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Event Production: What Not to Forget?

The success of any event is important to the reputation and credibility of your company. It doesn’t matter how great your ideas are if you present them poorly. For this reason, we should be concerned with both the big and small things so that all will run smoothly for your next event production whether it’s an IRL event or a hybrid event.

Ensure that you don’t forget anything when planning your next event production:

1. Don’t lose perspective.

It is easy to get carried away by the logistics of your event production. It’s important to remember that crafting a memorable experience for your attendees is the final goal.  Your attendees are not machines. They are people. Your event must meet the needs of your guests, not vice versa. Keep the momentum going, your event begins long before the first guest arrives. From developing the theme of the event to engaging your audience; everything should lead to your final product. You must be consistent in your efforts. Keep things simple and keep moving forward. Don’t lose sight of your main goal. This is not about you. Yes, it is your company’s latest product or initiative, but we must always remember that planning an event production is about your audience. Your attendees must remember why they came in the first place.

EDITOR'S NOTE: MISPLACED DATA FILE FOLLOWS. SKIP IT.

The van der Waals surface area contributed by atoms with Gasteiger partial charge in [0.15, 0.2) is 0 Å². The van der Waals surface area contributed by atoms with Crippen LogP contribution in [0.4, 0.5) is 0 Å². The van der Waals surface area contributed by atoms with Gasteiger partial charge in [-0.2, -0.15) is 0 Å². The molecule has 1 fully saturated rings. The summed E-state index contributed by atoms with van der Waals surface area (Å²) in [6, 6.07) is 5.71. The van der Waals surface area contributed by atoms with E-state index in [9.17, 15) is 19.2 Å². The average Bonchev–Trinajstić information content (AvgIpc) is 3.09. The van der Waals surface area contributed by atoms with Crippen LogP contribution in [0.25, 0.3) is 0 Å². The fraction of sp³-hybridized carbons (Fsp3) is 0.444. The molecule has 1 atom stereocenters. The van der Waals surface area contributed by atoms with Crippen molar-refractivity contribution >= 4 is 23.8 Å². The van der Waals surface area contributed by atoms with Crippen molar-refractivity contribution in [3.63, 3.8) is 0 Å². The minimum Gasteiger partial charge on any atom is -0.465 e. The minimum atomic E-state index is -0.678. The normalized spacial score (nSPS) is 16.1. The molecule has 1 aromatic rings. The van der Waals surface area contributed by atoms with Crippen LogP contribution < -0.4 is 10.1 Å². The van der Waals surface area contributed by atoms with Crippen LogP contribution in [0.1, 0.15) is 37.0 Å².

2. Do research on all aspects of the event.

It is extremely important that you do your research when producing an event. This means that you should fully understand your audience; their demographic, their purchasing habits, and their preferences. Your event production can have all the bells and whistles and fantastic engagement strategies but it’ll be all for nothing if you don’t fully know your audience. Your target audience would also have a big impact on the appropriate facilities that you will need for your event. Knowing the numbers and demographics of your audience will also help you generate the appropriate budget needed for event promotion, venue, meal, refreshments, etc.

3. Don’t wait too long to book the venue for in-person or hybrid event.

As soon as you have secured the venue you can begin doing site visits and pre-production work to orchestrate all of the activities that will be necessary to stage your event. These early conversations will go a long way to plan and execute all aspects of the production from scenic, activations, audience flow, and inform how to develop the run of show. Keep your options open and know what’s going to happen, including possible contingencies should something go wrong.

4. Don’t forget about the small details.